A quick smile with Dad taking photos with one hand and not looking through the viewfinder. 
Hence the blur. 

A group photos of the Newton Park Primary School grade 5 finishers proudly holding their medals

A braai with Drama Princess

Last weekend I was tiling in the kitchen and at some stage during the afternoon we realised that we just won’t be able to braai and will probably just get something quick to eat.  Drama Princess wanted nothing of that and packed the wood, lit the fire and braai’d the meat.  Today we’ve been busy packing the kitchen stuff back now that the cupboards and tiling is done and she insisted that she will braai again.  And she did.  All I did was clean the grid, prepare the coals for her to put the meat on and check that everything is cooked before she took it off.  She did the rest herself. How proud can one dad be of his 11 year old daughter.

I know this isn’t a typical PE Daily Photo post but I just had to share this.

Camping at Vloedbos in the Overberg – a winning option all around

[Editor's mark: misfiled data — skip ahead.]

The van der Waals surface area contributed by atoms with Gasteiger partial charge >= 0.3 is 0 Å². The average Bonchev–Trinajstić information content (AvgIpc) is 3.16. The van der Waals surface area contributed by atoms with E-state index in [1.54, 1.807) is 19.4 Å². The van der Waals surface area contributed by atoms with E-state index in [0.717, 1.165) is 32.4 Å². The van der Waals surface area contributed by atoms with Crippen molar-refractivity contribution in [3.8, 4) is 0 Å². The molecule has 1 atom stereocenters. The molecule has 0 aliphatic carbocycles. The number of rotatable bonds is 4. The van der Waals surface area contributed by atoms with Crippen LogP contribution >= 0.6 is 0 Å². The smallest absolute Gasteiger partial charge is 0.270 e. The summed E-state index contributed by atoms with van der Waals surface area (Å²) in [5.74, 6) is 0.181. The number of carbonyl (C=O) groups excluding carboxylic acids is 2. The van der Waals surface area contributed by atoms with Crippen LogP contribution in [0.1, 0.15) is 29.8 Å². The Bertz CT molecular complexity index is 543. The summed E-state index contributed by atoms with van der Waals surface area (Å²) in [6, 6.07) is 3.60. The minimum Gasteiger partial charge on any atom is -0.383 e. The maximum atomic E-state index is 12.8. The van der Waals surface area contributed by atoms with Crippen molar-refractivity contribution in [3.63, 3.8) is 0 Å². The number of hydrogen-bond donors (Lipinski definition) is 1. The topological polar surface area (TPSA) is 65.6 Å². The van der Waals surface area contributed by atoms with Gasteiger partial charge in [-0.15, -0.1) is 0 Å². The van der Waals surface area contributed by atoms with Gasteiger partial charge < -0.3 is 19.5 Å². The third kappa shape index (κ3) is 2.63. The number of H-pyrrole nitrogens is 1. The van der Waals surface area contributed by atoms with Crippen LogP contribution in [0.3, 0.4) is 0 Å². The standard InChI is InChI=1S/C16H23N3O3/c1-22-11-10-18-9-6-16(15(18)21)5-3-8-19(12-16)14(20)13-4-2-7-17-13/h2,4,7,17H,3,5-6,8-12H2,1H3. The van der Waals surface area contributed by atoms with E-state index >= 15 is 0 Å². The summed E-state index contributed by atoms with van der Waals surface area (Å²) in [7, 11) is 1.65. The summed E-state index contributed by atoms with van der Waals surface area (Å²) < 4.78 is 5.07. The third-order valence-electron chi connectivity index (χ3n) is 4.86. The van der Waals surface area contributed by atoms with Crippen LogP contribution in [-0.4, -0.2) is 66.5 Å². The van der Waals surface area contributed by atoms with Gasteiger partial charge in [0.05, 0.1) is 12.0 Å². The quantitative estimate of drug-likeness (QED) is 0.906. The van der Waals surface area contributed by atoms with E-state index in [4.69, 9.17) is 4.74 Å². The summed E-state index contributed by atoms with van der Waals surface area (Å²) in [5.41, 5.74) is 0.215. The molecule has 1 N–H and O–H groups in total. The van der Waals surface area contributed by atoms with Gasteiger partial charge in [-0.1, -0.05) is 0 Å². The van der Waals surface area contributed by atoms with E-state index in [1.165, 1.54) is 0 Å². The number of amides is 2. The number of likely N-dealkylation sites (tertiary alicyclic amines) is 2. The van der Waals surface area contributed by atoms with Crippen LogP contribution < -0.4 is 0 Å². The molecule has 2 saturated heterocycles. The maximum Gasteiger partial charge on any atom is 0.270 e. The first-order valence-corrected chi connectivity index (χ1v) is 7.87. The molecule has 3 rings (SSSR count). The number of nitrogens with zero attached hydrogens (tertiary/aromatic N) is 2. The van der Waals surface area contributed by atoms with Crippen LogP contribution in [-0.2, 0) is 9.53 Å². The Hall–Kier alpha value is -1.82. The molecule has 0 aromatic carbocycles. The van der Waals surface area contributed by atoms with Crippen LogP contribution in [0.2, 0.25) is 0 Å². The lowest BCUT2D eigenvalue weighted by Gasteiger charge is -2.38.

Every year we go on a camping over the summer school holiday.  We’re not the “return to the same place year after year” type of campers as we want to explore and discover new places.  As we live in Port Elizabeth and by the sea, we’re also not bothered by coastal holidays which tends to be windy in summer and effects us badly as we camp in tents.  After a lot of searching and researching, we settled on Vloedbos in the Overberg as our destination for December 2015.  And there, just off the cross roads between Riviersonderend, Caledon, Hermanus and Napier, we discovered a true camping oasis between all the brown summer fields of the Overberg.